Because bitterness is a sin, we can often forget that it is precipitated by being sinned against (here I am assuming the bitterness is in regards to a legitimate offense). With this oversight, we just call on the bitter person to overcome and we often fail to offer legitimate comfort.

“I don’t want to forgive. I want to return suffering to one who made me suffer.” This is what we classically think bitterness sounds like—because that is a common demeanor of bitterness. However, in this post I am going to speak to other expressions of bitterness.

“I will not say what happened to me is okay.” This can be another voice of bitterness. Anger is held onto as the only link to justice. To reply, “Well, God doesn’t give any of us what we deserve,” to someone who has been sinned against in a painful way is more than unhelpful. It misrepresents God. God is just. God does get angry at sin (and not just the sin of bitterness).

Taking the time to listen and respond compassionate to the original sin represents God well. It need not “condone” bitterness. But the patient interaction recognizes that all bitterness is preceded by suffering. The God who calls us to forgive is not just the God who forgave us (Eph. 4:32), but also the God who comforts us in all our afflictions (2 Cor. 1:3-5).

“I am not able to be ‘over it’ yet.” The pain of suffering lingers. If forgiveness means to forget (and it does not), then continued pain would make it impossible to forgive. Often this struggle with bitterness stems from a wrong view of forgiveness. Forgiveness does not require the release of all emotion pertaining to a given event.

God wants to restore you and forgiveness is part of that restoration process. However, God is patient with his children. He does not compromise on what is for our good (and bitterness is one of the most unhealthy emotions), but he does restore us at a human pace. The commitment to forgive is not the culmination of that healing process. It is when you agree to enter the restoration God has for you from that suffering.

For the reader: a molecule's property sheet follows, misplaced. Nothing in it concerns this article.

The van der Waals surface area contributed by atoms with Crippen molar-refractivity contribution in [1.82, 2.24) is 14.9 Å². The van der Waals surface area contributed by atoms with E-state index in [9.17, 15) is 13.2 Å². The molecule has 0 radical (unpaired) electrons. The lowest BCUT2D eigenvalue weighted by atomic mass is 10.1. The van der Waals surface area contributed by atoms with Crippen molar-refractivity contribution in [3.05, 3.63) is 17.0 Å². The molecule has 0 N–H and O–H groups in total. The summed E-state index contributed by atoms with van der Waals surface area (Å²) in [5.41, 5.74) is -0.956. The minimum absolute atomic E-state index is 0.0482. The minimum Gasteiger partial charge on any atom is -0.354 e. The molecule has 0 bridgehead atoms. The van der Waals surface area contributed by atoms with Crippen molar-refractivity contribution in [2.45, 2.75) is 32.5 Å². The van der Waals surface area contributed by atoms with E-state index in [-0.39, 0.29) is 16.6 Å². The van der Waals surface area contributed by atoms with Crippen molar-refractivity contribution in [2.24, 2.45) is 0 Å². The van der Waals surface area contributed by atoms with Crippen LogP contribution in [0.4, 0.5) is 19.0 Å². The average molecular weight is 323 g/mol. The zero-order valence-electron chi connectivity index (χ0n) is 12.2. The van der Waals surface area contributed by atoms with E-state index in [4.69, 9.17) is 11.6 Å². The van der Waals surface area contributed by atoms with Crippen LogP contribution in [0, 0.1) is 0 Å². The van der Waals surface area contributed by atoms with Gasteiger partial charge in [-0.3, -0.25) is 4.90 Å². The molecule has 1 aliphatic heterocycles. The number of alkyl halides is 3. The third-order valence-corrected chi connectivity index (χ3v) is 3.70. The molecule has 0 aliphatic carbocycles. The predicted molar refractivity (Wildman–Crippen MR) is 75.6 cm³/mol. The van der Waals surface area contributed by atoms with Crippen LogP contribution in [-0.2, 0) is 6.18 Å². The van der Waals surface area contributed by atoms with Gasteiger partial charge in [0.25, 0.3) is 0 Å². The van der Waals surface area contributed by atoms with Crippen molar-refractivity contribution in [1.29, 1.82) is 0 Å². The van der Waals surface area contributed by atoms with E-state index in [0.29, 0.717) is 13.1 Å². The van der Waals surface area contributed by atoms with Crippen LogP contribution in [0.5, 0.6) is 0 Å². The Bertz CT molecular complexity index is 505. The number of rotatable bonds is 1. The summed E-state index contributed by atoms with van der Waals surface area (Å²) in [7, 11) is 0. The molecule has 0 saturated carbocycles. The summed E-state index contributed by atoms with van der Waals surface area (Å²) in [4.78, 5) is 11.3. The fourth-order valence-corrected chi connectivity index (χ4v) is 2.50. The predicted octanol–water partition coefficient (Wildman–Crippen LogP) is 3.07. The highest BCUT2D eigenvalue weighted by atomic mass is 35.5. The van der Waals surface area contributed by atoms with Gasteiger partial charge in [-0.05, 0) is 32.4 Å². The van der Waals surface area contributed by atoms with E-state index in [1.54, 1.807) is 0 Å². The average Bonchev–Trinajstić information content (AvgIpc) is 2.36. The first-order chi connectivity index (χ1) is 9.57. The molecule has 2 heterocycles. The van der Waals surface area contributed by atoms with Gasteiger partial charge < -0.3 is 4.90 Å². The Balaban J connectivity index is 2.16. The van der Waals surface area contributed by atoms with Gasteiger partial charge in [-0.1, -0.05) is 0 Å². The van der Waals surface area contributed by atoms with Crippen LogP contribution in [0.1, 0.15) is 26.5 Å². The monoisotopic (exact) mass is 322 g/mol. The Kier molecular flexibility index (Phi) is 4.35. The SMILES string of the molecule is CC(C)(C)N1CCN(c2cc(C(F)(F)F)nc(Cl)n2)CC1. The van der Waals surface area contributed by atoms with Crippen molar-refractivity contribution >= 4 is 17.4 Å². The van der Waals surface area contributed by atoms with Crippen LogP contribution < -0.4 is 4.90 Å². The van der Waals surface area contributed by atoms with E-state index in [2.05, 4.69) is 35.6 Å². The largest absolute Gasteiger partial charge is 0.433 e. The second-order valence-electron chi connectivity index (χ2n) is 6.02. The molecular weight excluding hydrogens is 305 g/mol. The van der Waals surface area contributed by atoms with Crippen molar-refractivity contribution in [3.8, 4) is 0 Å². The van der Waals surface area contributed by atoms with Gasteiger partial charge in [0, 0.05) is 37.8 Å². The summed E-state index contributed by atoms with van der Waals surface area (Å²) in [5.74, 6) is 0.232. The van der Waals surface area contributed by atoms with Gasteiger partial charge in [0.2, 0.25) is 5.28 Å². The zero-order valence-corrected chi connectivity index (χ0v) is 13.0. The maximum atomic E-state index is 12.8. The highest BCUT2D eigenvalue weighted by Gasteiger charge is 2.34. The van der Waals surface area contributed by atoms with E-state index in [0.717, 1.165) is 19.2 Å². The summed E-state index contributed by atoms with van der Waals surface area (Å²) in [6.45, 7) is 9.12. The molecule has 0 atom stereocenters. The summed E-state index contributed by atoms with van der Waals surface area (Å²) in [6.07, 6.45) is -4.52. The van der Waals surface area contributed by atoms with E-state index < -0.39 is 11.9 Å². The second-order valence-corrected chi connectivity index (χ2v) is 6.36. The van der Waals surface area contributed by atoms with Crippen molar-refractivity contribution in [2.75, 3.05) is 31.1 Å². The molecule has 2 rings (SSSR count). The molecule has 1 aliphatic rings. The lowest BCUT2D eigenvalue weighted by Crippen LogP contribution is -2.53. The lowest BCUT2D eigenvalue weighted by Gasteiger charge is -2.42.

“I don’t trust God to handle it right.” This is when I am most tempted to yell, “SINNER!” and forget about the context of suffering. But embedded in this resistance is the fear, “What if God is not the good God I thought he was? If God does not deal with this well, then he is not for me.” That is a frightful thought. A thought we think we do not have to face if we handle the offense ourselves through bitterness.

Forgiveness is a time when the offense of the cross hits us in a new way. We see that God forgives sins against us at the same price he forgave our sin. What was initially a “great deal” requires great sacrifice and trust. The same God who came to me in my sin offering forgiveness also comes to me in my suffering offering comfort. BUT he also comes to my enemy offering forgiveness to them as well.

My intent has not been to make forgiveness sound optional or bitterness sound acceptable. My goal has been to unveil another side of the struggle with bitterness and, thereby, equip us to the hurting side of the bitter person.

If you are someone currently struggling with bitterness, I would encourage you to draw near to God. That is not a guilt-statement pointing out the distance that sin creates, but is meant to be a word of encouragement to one whose continued anger may mask many fears about who God is and what he is asking of you. Until you allow God to comfort your suffering, you will resist His call to forsake the sin of suffering through forgiveness.